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The transactions demand for money in the presence of currency substitution: evidence from Vietnam

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  • Christopher Adam
  • Michael Goujon
  • Sylviane Guillaumont Jeanneney

Abstract

Currency substitution - the use of foreign money to finance transactions between domestic residents - is widespread in low income and transition economies. Traditionally, however, empirical models of the demand for money tend to concentrate on the portfolio motive for holding foreign currency, while maintaining the assumption that the income elasticity of demand for domestic money is invariant to the degree of currency substitution. A simple re-specification of the demand for money is offered which more accurately reflects the process of currency substitution by allowing for a variable income elasticity of demand for domestic money. This specification is estimated for Vietnam in the 1990s. Using a standard cointegration framework evidence is found for currency substitution only in the long-run but well-defined wealth effects operating in the short-run.

Suggested Citation

  • Christopher Adam & Michael Goujon & Sylviane Guillaumont Jeanneney, 2004. "The transactions demand for money in the presence of currency substitution: evidence from Vietnam," Applied Economics, Taylor & Francis Journals, vol. 36(13), pages 1461-1470.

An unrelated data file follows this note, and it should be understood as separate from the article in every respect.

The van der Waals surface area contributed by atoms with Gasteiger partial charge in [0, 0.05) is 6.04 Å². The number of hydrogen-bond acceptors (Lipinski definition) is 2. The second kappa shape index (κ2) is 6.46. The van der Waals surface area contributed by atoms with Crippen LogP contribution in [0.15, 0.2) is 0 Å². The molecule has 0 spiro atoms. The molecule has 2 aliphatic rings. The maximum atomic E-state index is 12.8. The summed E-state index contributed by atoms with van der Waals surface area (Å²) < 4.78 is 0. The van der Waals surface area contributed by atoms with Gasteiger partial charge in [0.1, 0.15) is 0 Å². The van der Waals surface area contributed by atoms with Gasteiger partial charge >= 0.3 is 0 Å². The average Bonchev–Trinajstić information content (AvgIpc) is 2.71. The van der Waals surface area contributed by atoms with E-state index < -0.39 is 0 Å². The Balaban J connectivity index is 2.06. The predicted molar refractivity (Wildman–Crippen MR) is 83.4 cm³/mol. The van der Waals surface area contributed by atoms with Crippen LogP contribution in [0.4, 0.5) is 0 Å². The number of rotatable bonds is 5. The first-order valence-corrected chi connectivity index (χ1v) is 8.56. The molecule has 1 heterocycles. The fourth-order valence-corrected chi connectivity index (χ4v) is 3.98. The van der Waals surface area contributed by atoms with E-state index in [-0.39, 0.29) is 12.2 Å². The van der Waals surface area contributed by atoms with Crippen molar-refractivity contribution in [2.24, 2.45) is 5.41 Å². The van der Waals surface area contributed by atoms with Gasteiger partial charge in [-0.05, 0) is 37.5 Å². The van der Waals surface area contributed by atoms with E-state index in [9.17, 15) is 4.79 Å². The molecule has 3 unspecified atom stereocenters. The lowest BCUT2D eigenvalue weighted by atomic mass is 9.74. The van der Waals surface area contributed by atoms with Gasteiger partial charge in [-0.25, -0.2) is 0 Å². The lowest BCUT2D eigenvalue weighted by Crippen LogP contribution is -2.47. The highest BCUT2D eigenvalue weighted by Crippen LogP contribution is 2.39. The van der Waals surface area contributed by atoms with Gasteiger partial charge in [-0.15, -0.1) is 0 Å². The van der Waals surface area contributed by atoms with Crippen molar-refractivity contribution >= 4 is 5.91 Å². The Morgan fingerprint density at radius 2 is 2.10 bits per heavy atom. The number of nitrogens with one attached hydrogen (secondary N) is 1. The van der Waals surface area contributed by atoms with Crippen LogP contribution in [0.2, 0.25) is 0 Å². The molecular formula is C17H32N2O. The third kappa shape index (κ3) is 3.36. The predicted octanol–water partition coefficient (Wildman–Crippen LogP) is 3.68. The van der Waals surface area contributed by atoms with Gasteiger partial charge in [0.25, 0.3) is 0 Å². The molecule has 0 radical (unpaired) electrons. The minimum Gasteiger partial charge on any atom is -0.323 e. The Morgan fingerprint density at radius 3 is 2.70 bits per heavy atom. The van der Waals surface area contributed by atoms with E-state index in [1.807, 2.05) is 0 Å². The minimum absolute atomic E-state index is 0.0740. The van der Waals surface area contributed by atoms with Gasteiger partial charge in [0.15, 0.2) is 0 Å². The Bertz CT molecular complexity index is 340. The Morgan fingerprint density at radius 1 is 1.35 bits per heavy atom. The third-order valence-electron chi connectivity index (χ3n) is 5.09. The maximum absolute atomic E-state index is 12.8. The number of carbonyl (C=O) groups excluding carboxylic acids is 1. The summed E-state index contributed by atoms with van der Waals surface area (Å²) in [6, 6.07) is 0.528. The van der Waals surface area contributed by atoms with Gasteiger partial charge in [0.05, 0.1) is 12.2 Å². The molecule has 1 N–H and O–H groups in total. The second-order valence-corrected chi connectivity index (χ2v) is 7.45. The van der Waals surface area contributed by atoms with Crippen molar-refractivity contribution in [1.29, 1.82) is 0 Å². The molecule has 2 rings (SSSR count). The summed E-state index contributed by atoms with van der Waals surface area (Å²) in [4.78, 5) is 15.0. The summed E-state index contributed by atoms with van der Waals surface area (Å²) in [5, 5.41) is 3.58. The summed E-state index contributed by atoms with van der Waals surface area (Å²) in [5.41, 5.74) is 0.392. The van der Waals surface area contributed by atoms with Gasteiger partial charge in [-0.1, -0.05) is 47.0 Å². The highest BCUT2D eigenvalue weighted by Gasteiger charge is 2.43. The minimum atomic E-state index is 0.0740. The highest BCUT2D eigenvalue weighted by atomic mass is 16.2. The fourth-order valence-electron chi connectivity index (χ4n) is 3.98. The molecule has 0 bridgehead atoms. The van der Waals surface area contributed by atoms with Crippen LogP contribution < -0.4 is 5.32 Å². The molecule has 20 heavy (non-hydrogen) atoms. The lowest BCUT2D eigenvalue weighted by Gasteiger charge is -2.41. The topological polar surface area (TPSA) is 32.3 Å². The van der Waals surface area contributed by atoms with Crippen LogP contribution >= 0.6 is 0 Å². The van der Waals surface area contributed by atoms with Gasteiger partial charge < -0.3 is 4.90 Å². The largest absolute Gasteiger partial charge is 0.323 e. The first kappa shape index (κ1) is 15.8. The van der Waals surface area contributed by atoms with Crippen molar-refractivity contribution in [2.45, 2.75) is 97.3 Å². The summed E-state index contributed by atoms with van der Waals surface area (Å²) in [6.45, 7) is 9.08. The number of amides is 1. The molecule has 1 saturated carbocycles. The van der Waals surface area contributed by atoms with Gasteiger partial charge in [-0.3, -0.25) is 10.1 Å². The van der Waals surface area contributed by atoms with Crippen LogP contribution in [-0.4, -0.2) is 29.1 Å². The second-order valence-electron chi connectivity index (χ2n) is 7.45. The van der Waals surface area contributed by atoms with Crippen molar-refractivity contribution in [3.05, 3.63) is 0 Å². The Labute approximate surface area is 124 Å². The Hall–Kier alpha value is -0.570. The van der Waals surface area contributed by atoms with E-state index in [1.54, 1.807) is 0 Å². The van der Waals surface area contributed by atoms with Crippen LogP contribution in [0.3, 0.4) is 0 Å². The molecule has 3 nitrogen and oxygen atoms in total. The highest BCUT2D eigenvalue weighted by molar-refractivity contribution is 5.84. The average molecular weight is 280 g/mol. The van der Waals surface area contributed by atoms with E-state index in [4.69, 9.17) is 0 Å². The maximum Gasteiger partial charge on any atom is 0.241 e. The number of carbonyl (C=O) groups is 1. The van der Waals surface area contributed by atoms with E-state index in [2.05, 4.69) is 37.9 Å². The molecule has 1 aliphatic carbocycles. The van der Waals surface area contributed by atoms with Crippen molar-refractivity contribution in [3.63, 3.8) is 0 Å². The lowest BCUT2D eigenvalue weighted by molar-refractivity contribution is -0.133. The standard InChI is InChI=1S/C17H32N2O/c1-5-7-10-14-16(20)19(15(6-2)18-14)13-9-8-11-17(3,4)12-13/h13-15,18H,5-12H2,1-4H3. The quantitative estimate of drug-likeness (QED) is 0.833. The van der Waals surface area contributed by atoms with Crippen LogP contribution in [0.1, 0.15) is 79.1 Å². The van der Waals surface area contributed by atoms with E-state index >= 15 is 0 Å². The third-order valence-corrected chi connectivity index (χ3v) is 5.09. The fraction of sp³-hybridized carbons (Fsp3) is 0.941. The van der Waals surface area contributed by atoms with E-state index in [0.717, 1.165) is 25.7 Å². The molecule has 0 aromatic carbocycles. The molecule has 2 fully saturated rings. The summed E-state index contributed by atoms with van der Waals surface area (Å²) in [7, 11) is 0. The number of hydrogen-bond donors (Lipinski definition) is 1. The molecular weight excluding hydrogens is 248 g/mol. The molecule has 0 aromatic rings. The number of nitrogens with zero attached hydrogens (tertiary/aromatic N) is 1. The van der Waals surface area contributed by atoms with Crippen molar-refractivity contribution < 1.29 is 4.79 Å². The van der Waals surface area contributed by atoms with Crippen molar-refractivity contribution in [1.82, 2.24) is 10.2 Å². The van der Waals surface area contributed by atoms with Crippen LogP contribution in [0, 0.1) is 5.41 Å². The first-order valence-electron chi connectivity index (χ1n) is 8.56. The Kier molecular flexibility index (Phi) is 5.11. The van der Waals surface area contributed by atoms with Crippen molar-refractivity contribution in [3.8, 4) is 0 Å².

• Handle: RePEc:taf:applec:v:36:y:2004:i:13:p:1461-1470
    DOI: 10.1080/000368404200029839
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    References listed on IDEAS

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    Cited by:

    1. Olga Aslanidi, 2008. "Dollarization in Transition Economies: New Evidence from Georgia," CERGE-EI Working Papers wp366, The Center for Economic Research and Graduate Education - Economics Institute, Prague.
    2. Goujon, Michael, 2006. "Fighting inflation in a dollarized economy: The case of Vietnam," Journal of Comparative Economics, Elsevier, vol. 34(3), pages 564-581, September.
    3. Amir Kia, 2006. "Economic policies and demand for money: evidence from Canada," Applied Economics, Taylor & Francis Journals, vol. 38(12), pages 1389-1407.

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